"It's a way of trying to send the message, not just to the mainstream music industry, but to female musicians and to all musicians."
It may seem remarkable but the Sad Grrrls Club collective only coalesced this year, with Newcastle-based alt-pop artist Rachel Maria Cox as founder. "It started off as a couple of friends of mine and a little sort of running joke that we were all these sad female musicians — and we've just done our own little 'sad grrrls' club," Cox says.
'Sad Grrrls Club' sounds like a kinda Lana Del Rey meta-emo pop song one might play when reading Sylvia Plath's subversive feminist novel The Bell Jar — and that's not far off the mark, says Cox, who's majored in composition at the University Of Newcastle's Conservatorium. The fold takes its name from a cultural project initiated by Los Angeles visual artist Audrey Wollen, who theorises that female melancholia is a manifestation of patriarchal resistance. Notably, Wollen has praised Del Rey. "Everything's very beautiful and very tragic and very dramatic," Cox suggests. "It's all over the top. There is a value to that, but part of it as well is accepting that sadness and anger and these emotions that a lot of the time we don't even allow women to have culturally are not always gonna be glamorous and theatrical — but they are very real. And they are something that we should allow women to express."
"These emotions that a lot of the time we don't even allow women to have culturally are not always gonna be glamorous and theatrical..."
Cox will front the 12-date Sad Grrrls Club tour alongside Sydney freak-folkie Ess-Em, the pair joined by different acts in each city. Significantly, the run will culminate in Sydney with October's two-day DIY Sad Grrrls Fest, featuring an expanded curated roster. The first day, '90s-referencing punk-popsters Stellar Addiction will headline, the second indie combo Missing Children. "I just thought it'd be good to do something that brings everyone together," Cox explains. Imagine an even more gender-diverse, yet intimate, Lilith Fair.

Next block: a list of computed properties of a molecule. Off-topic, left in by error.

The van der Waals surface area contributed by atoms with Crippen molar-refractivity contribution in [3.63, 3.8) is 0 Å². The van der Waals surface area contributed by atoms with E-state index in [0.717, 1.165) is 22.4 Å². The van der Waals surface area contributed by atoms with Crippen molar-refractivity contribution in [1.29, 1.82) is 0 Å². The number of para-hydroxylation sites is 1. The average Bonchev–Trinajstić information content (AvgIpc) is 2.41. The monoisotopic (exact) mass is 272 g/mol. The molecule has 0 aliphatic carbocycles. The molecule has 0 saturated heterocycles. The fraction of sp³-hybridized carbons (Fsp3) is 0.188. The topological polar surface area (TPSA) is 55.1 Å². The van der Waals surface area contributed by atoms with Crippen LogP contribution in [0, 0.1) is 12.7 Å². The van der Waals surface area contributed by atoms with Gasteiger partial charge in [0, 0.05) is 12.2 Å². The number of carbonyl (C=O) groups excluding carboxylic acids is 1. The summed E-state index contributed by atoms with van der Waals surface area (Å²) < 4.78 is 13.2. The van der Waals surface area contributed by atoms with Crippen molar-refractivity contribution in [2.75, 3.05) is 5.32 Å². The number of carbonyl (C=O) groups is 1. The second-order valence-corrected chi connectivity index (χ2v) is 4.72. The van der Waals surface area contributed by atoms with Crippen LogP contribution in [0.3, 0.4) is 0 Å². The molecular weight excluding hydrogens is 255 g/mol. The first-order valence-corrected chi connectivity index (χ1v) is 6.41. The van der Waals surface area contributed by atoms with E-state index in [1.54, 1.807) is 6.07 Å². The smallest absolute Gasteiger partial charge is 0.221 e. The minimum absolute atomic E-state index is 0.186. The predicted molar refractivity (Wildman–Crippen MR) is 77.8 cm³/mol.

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Cox, who self-applies non-binary (or genderqueer) pronouns like 'they' over 'she', admits that Sad Grrrls Club is responding to disquiet about Australian festivals' male-dominated programming. "There's a new festival in the States called Burger A-Go-Go — that's another all-female festival. You read the comments on that [online] and it's just a bunch of dudes having a bit of a whine about why are we putting together these all-female festivals — that's just as bad as an all-male festival and stuff like that. Everyone's complaining and talking about this ideal world where we have an equal representation on line-ups — [but] if no one's doing anything about it, then everything just stays the same. I guess, if [Sad Grrrls Club] works on some level — it doesn't have to be a huge success or make it to the same level as those big festivals with the international acts, it's a way of trying to send the message, not just to the mainstream music industry, but to female musicians and to all musicians, really, that you're not shooting yourself in the foot to give women a go."
After lately airing the Home EP, the singer-songwriter will perform Sad Grrrls-themed songs on the road. "A lot of my new material is a bit more involved in this kind of gender and sadness [milieu], and that 'Sad Grrrls' vibe, because I've been working so much on this that it's informed my music."